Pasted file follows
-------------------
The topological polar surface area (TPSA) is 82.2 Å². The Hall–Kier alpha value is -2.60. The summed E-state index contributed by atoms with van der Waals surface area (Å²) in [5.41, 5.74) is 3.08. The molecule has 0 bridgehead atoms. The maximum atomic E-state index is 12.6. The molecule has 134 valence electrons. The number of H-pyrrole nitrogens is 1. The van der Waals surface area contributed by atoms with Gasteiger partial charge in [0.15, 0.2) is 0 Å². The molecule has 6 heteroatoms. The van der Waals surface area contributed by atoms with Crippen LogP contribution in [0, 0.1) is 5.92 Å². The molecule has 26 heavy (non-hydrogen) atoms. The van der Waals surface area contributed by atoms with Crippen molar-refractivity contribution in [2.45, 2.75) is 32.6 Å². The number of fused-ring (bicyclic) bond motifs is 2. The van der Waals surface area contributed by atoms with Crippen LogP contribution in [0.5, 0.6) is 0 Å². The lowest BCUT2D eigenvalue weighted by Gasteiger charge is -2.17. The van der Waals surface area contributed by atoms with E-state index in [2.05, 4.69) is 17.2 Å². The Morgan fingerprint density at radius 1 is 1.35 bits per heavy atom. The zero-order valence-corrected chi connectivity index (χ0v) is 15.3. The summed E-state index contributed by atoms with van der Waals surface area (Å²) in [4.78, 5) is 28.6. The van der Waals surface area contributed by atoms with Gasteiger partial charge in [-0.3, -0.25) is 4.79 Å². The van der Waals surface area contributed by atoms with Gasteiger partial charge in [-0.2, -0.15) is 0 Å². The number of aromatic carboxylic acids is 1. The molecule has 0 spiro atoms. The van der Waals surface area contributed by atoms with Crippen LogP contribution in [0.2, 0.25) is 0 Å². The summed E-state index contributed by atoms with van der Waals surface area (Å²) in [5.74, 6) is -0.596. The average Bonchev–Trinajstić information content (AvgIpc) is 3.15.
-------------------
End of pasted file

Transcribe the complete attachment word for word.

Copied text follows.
The topological polar surface area (TPSA) is 82.2 Å². The Hall–Kier alpha value is -2.60. The summed E-state index contributed by atoms with van der Waals surface area (Å²) in [5.41, 5.74) is 3.08. The molecule has 0 bridgehead atoms. The maximum atomic E-state index is 12.6. The molecule has 134 valence electrons. The number of H-pyrrole nitrogens is 1. The van der Waals surface area contributed by atoms with Gasteiger partial charge in [0.15, 0.2) is 0 Å². The molecule has 6 heteroatoms. The van der Waals surface area contributed by atoms with Crippen LogP contribution in [0, 0.1) is 5.92 Å². The molecule has 26 heavy (non-hydrogen) atoms. The van der Waals surface area contributed by atoms with Crippen molar-refractivity contribution in [2.45, 2.75) is 32.6 Å². The number of fused-ring (bicyclic) bond motifs is 2. The van der Waals surface area contributed by atoms with Crippen LogP contribution in [0.5, 0.6) is 0 Å². The lowest BCUT2D eigenvalue weighted by Gasteiger charge is -2.17. The van der Waals surface area contributed by atoms with E-state index in [2.05, 4.69) is 17.2 Å². The Morgan fingerprint density at radius 1 is 1.35 bits per heavy atom. The zero-order valence-corrected chi connectivity index (χ0v) is 15.3. The summed E-state index contributed by atoms with van der Waals surface area (Å²) in [4.78, 5) is 28.6. The van der Waals surface area contributed by atoms with Gasteiger partial charge in [-0.3, -0.25) is 4.79 Å². The van der Waals surface area contributed by atoms with Gasteiger partial charge in [-0.2, -0.15) is 0 Å². The number of aromatic carboxylic acids is 1. The molecule has 0 spiro atoms. The van der Waals surface area contributed by atoms with Crippen LogP contribution in [0.2, 0.25) is 0 Å². The summed E-state index contributed by atoms with van der Waals surface area (Å²) in [5.74, 6) is -0.596. The average Bonchev–Trinajstić information content (AvgIpc) is 3.15.